When Trump Announced His Transgender Military Ban, Twitter Users Got To Work

"DM me if you're affected and I'll put you in touch with the right folks."

On Wednesday morning, President Donald Trump tweeted that he was banning all transgender people from the military.

The news came as a shock to the LGBT community, who President Trump had promised to "fight for" on the campaign trail. Even sources in the Pentagon said they were shocked by the news, some admitting they thought president's tweet storm — which was broken about by about nine minutes — was to announce a military strike.



While the tweets caught the Pentagon and LGBT advocates a bit off guard, one group came rushing to the defense or transgender soldiers: civil rights advocates.

Several different lawyers and advocates — some associated with the American Civil Liberties Union — sent call outs on Twitter to let trans soldiers know they could get help fighting back legally if they wanted.

Joshua Block, an attorney at the ACLU for their LGBT division, made a similar offer on Twitter.

"If you are a trans service member or reservist please contact me," he wrote. "If you know a trans service member or reservist tell them to contact me."

"This is not about cost," Chase Strangio, a staff attorney for the ACLU LGBT & HIV Project, wrote on their website. "This is not about readiness or a strong military. Today's announcement is about targeting, demonizing, and endangering a group of people who are risking their lives every day for our country."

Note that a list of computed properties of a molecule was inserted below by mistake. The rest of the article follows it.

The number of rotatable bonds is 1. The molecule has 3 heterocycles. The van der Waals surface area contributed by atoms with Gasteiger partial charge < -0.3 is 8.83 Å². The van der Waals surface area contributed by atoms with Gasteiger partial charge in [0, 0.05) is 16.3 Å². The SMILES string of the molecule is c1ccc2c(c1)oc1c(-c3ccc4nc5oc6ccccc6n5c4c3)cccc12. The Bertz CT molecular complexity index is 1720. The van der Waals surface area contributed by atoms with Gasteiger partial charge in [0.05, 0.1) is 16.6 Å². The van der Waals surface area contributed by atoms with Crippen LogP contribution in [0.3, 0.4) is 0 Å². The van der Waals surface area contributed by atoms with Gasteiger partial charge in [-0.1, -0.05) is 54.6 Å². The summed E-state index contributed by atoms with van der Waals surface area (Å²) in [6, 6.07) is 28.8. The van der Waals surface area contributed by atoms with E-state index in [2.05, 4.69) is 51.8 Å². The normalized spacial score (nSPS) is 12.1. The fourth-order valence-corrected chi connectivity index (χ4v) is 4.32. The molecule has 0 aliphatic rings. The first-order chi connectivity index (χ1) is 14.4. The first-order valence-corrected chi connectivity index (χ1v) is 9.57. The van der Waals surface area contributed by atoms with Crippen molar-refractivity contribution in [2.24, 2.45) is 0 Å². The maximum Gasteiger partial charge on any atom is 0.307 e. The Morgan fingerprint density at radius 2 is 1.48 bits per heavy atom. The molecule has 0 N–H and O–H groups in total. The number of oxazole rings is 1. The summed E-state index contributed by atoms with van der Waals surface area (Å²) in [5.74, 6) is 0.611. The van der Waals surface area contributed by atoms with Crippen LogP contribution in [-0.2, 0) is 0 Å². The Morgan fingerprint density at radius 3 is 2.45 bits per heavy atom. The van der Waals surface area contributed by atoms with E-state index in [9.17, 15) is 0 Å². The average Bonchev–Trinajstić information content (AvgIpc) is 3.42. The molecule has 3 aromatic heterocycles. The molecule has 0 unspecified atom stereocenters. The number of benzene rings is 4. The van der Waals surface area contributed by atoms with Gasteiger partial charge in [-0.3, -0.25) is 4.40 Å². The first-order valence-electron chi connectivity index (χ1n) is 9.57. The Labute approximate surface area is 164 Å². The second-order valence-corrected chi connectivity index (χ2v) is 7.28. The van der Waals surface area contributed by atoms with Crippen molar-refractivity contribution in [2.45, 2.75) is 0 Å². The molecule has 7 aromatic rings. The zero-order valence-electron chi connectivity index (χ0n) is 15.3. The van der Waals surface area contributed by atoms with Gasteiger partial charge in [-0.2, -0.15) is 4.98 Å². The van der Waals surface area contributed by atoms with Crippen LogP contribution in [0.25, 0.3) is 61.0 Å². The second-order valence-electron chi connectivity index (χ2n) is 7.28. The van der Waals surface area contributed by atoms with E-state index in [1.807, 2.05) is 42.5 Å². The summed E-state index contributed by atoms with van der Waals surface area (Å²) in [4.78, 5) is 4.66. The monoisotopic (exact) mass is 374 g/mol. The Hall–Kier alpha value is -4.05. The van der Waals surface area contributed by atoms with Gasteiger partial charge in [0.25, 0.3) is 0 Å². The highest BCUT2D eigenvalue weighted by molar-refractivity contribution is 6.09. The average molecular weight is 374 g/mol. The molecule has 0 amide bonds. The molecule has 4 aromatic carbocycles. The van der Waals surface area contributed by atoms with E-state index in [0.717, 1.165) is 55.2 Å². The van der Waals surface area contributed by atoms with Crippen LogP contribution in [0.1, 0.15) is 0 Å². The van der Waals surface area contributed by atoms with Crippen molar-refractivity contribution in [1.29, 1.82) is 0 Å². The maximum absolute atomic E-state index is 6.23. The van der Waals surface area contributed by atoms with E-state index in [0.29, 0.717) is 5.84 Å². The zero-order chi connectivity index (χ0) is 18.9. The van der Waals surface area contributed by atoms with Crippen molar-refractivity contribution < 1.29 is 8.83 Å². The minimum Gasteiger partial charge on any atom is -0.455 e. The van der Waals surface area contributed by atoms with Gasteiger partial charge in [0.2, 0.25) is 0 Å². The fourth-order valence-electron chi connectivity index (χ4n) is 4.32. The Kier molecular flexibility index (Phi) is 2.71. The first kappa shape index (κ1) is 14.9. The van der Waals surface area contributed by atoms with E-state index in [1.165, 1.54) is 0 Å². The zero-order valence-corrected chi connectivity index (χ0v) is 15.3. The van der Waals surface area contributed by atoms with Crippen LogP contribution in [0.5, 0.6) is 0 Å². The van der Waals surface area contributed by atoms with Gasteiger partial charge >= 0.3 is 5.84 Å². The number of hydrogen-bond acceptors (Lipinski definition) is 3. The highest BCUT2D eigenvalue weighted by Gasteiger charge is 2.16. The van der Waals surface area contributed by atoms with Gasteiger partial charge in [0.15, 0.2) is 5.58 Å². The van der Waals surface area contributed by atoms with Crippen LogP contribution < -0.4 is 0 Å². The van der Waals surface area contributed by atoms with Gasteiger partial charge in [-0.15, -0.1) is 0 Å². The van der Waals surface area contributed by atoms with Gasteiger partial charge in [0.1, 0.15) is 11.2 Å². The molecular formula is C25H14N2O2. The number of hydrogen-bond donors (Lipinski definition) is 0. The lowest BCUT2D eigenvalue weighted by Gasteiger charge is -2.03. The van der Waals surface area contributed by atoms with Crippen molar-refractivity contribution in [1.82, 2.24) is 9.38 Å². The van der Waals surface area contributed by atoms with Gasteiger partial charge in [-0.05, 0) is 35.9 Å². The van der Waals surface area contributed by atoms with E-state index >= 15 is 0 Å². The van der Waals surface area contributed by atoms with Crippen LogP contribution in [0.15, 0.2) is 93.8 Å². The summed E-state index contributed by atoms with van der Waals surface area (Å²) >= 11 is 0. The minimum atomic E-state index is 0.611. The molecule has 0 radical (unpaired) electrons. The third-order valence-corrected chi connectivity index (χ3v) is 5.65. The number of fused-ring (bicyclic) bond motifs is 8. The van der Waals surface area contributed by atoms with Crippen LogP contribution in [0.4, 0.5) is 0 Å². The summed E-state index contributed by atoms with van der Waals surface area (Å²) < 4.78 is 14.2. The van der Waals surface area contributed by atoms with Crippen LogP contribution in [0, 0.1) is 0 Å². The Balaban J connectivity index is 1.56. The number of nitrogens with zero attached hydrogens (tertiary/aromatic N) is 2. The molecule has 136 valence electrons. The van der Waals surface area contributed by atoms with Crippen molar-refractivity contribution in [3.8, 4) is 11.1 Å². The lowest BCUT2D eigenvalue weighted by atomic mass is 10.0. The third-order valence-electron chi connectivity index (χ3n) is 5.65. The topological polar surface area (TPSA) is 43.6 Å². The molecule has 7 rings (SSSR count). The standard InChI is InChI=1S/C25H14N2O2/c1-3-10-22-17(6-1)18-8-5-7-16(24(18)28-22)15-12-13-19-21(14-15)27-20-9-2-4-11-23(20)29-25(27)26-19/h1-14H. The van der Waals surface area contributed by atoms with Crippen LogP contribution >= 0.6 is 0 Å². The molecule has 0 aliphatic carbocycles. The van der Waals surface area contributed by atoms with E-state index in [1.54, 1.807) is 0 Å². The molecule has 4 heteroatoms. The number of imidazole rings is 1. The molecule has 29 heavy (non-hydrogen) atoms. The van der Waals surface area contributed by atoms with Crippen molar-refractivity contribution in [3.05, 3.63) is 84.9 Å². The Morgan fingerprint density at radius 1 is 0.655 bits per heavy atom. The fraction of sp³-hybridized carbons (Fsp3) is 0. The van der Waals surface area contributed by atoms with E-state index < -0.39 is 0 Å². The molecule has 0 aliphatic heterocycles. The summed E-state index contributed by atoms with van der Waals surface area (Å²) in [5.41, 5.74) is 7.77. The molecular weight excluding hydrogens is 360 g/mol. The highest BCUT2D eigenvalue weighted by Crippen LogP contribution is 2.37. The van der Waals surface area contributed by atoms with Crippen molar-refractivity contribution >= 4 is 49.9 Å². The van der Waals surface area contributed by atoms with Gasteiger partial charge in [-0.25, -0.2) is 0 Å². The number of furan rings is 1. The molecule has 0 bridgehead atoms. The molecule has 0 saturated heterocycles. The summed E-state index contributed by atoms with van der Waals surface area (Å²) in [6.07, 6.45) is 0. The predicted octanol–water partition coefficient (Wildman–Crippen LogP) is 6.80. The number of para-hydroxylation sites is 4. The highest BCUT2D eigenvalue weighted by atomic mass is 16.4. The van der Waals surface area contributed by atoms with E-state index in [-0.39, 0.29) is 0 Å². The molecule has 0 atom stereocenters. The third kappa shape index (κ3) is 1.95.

The ACLU didn't immediately respond to A Plus's request for comment.

Others came to the defense of transgender soldiers as well. Sen. John McCain, fresh off a viral speech on the Senate floor, pushed back on President Trump's decision that he said was unclear with little guidance from the Department of Defense.

"There is no reason to force service members who are able to fight, train, and deploy to leave the military—regardless of their gender identity," Sen. McCain said. "We should all be guided by the principle that any American who wants to serve our country and is able to meet the standards should have the opportunity to do so—and should be treated as the patriots they are."

During a press briefing today, the new White House Press Secretary Sarah Huckabee Sanders was unable to explain what would happen to transgender soldiers who were currently serving abroad and at home, and it was unclear if the ban was targeted at new recruits or active military members.

In the meantime, transgender military members and any transgender person hoping to join the military will have to wait for further guidance on what's next. 

Cover photo: Shutterstock / Christopher LyzcenPaul Hakimata Photography

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